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Code-switching in a college mathematics classroom. (English)
Int. J. Multiling. 6, No. 4, 426-442 (2009).
Summary: This paper presents the findings that explored from the discourse practices of the mathematics teacher educators in initial teacher training colleges in Malawi. It examines how mathematics teacher educators construct a multilingual classroom and how they view code-switching. The discussion is based on pre-observation interviews with four mathematics teacher educators in teacher training colleges and the data collected from their mathematics classroom observations. The research findings indicate that the mathematics teacher educators regard multilingualism and the language practices that come with it such as code-switching more as a problem rather than a resource for teaching and learning. Contrary to the emphasis that code-switching is spontaneous and encouraged in schools, it is found that the nature of code-switching in college mathematics classroom is not spontaneous; rather it is very much controlled and restricted. Furthermore, this paper shows that the dilemmas of code-switching as discussed by Adler (1998, 2001) are more acute in teacher training colleges. This article argues that code-switching needs to be viewed as a resource in college mathematics classrooms and student teachers should be given the opportunity to code-switch without being restricted by the teacher educators. (Contains 2 tables, 2 notes, and 16 endnotes.) (ERIC)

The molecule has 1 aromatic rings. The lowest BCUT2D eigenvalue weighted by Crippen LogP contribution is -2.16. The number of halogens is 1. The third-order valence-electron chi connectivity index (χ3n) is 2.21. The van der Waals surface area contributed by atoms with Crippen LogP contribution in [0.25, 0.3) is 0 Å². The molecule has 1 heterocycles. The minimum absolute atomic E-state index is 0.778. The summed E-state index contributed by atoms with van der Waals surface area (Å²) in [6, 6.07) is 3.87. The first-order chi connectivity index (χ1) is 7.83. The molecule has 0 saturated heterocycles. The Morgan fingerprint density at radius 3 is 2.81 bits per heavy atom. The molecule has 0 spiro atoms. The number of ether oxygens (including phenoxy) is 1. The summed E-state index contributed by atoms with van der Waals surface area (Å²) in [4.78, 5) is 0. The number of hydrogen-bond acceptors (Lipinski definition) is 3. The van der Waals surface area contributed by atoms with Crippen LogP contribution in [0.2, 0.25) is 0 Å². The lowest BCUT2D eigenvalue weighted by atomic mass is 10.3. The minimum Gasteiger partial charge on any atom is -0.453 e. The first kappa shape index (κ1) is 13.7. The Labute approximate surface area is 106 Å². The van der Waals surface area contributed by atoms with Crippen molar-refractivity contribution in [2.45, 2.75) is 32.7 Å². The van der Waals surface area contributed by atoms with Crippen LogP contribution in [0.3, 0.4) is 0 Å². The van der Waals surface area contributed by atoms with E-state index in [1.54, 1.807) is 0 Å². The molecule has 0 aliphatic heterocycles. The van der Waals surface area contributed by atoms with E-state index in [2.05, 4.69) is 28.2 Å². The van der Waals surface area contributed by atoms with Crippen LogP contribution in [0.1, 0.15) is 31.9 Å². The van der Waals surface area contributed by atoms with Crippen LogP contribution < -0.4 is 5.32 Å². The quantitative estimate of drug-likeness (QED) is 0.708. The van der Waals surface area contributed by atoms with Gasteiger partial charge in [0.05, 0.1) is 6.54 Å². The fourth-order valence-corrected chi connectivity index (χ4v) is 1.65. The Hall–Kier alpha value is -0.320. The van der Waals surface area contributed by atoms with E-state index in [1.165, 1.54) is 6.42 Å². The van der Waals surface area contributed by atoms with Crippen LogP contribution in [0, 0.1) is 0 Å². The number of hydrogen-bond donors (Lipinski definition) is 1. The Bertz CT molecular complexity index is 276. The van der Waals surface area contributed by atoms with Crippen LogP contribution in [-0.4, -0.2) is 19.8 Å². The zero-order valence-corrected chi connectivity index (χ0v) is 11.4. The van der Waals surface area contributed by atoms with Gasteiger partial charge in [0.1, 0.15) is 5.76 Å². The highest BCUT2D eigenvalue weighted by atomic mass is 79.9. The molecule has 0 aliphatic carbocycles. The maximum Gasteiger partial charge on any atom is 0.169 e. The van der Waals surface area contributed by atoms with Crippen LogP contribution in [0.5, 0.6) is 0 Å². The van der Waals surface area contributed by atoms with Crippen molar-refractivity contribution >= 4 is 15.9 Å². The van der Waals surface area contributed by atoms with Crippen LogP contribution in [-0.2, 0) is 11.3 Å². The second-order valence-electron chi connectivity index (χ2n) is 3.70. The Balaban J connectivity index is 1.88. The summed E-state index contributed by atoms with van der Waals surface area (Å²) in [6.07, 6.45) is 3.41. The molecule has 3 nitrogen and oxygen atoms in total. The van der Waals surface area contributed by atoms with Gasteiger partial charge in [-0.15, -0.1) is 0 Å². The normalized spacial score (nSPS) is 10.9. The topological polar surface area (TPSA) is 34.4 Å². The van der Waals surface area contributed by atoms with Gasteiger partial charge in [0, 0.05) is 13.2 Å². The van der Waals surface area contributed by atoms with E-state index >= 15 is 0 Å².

Classification: B50 C59
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